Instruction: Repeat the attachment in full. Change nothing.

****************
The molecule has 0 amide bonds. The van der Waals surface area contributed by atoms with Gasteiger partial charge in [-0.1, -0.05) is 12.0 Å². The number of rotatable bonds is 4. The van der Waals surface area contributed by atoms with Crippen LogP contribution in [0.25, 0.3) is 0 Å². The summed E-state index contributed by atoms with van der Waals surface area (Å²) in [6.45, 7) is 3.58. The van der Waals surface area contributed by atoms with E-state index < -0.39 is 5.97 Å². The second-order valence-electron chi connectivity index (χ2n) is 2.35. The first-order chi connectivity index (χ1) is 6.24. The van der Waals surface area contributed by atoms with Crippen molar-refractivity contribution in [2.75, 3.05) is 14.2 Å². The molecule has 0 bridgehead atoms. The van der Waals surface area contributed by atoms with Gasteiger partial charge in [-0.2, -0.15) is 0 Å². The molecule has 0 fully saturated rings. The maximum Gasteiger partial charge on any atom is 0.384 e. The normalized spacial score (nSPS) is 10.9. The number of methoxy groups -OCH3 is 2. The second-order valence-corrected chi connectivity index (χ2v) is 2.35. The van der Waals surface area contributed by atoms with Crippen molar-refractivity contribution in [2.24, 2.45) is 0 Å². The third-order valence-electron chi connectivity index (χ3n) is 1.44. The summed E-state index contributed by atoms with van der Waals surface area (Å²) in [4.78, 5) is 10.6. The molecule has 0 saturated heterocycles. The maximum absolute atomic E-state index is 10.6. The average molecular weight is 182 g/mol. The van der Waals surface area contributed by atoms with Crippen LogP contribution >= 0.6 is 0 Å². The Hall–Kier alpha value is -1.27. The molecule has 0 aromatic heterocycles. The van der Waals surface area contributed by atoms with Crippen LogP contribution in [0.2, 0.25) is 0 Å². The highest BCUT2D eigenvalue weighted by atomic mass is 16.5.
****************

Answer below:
The molecule has 0 amide bonds. The van der Waals surface area contributed by atoms with Gasteiger partial charge in [-0.1, -0.05) is 12.0 Å². The number of rotatable bonds is 4. The van der Waals surface area contributed by atoms with Crippen LogP contribution in [0.25, 0.3) is 0 Å². The summed E-state index contributed by atoms with van der Waals surface area (Å²) in [6.45, 7) is 3.58. The van der Waals surface area contributed by atoms with E-state index < -0.39 is 5.97 Å². The second-order valence-electron chi connectivity index (χ2n) is 2.35. The first-order chi connectivity index (χ1) is 6.24. The van der Waals surface area contributed by atoms with Crippen molar-refractivity contribution in [2.75, 3.05) is 14.2 Å². The molecule has 0 bridgehead atoms. The van der Waals surface area contributed by atoms with Gasteiger partial charge in [-0.2, -0.15) is 0 Å². The molecule has 0 fully saturated rings. The maximum Gasteiger partial charge on any atom is 0.384 e. The normalized spacial score (nSPS) is 10.9. The number of methoxy groups -OCH3 is 2. The second-order valence-corrected chi connectivity index (χ2v) is 2.35. The van der Waals surface area contributed by atoms with Crippen molar-refractivity contribution in [2.24, 2.45) is 0 Å². The third-order valence-electron chi connectivity index (χ3n) is 1.44. The summed E-state index contributed by atoms with van der Waals surface area (Å²) in [4.78, 5) is 10.6. The molecule has 0 saturated heterocycles. The maximum absolute atomic E-state index is 10.6. The average molecular weight is 182 g/mol. The van der Waals surface area contributed by atoms with Crippen LogP contribution >= 0.6 is 0 Å². The Hall–Kier alpha value is -1.27. The molecule has 0 aromatic heterocycles. The van der Waals surface area contributed by atoms with Crippen LogP contribution in [0.2, 0.25) is 0 Å². The highest BCUT2D eigenvalue weighted by atomic mass is 16.5.